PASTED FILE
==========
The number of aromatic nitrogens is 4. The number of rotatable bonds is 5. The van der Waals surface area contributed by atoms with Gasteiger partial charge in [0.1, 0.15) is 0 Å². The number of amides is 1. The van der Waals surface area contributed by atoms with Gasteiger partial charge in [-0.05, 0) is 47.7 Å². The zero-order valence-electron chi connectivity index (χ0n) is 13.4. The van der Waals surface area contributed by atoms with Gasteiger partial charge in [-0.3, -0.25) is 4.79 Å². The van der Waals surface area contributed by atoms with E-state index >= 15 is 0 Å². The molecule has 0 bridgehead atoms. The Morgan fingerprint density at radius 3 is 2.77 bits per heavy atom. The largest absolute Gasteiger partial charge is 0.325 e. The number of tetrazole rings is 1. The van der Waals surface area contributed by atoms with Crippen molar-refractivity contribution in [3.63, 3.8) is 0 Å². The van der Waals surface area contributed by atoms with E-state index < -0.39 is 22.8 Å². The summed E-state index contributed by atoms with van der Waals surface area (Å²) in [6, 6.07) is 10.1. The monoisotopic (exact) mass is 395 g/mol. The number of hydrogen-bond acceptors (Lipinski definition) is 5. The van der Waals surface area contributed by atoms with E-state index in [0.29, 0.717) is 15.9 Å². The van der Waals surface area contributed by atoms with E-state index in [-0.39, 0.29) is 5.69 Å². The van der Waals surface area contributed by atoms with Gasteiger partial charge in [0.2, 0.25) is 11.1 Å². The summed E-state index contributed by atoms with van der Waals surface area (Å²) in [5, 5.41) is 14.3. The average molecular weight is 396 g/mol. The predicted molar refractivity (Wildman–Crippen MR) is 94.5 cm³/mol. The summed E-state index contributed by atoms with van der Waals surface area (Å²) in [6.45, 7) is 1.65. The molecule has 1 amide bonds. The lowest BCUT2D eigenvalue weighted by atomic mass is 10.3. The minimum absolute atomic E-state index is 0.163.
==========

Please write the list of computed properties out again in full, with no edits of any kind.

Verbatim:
The number of aromatic nitrogens is 4. The number of rotatable bonds is 5. The van der Waals surface area contributed by atoms with Gasteiger partial charge in [0.1, 0.15) is 0 Å². The number of amides is 1. The van der Waals surface area contributed by atoms with Gasteiger partial charge in [-0.05, 0) is 47.7 Å². The zero-order valence-electron chi connectivity index (χ0n) is 13.4. The van der Waals surface area contributed by atoms with Gasteiger partial charge in [-0.3, -0.25) is 4.79 Å². The van der Waals surface area contributed by atoms with E-state index >= 15 is 0 Å². The molecule has 0 bridgehead atoms. The Morgan fingerprint density at radius 3 is 2.77 bits per heavy atom. The largest absolute Gasteiger partial charge is 0.325 e. The number of tetrazole rings is 1. The van der Waals surface area contributed by atoms with Crippen molar-refractivity contribution in [3.63, 3.8) is 0 Å². The van der Waals surface area contributed by atoms with E-state index < -0.39 is 22.8 Å². The summed E-state index contributed by atoms with van der Waals surface area (Å²) in [6, 6.07) is 10.1. The monoisotopic (exact) mass is 395 g/mol. The number of hydrogen-bond acceptors (Lipinski definition) is 5. The van der Waals surface area contributed by atoms with E-state index in [0.29, 0.717) is 15.9 Å². The van der Waals surface area contributed by atoms with E-state index in [-0.39, 0.29) is 5.69 Å². The van der Waals surface area contributed by atoms with Gasteiger partial charge in [0.2, 0.25) is 11.1 Å². The summed E-state index contributed by atoms with van der Waals surface area (Å²) in [5, 5.41) is 14.3. The average molecular weight is 396 g/mol. The predicted molar refractivity (Wildman–Crippen MR) is 94.5 cm³/mol. The summed E-state index contributed by atoms with van der Waals surface area (Å²) in [6.45, 7) is 1.65. The molecule has 1 amide bonds. The lowest BCUT2D eigenvalue weighted by atomic mass is 10.3. The minimum absolute atomic E-state index is 0.163.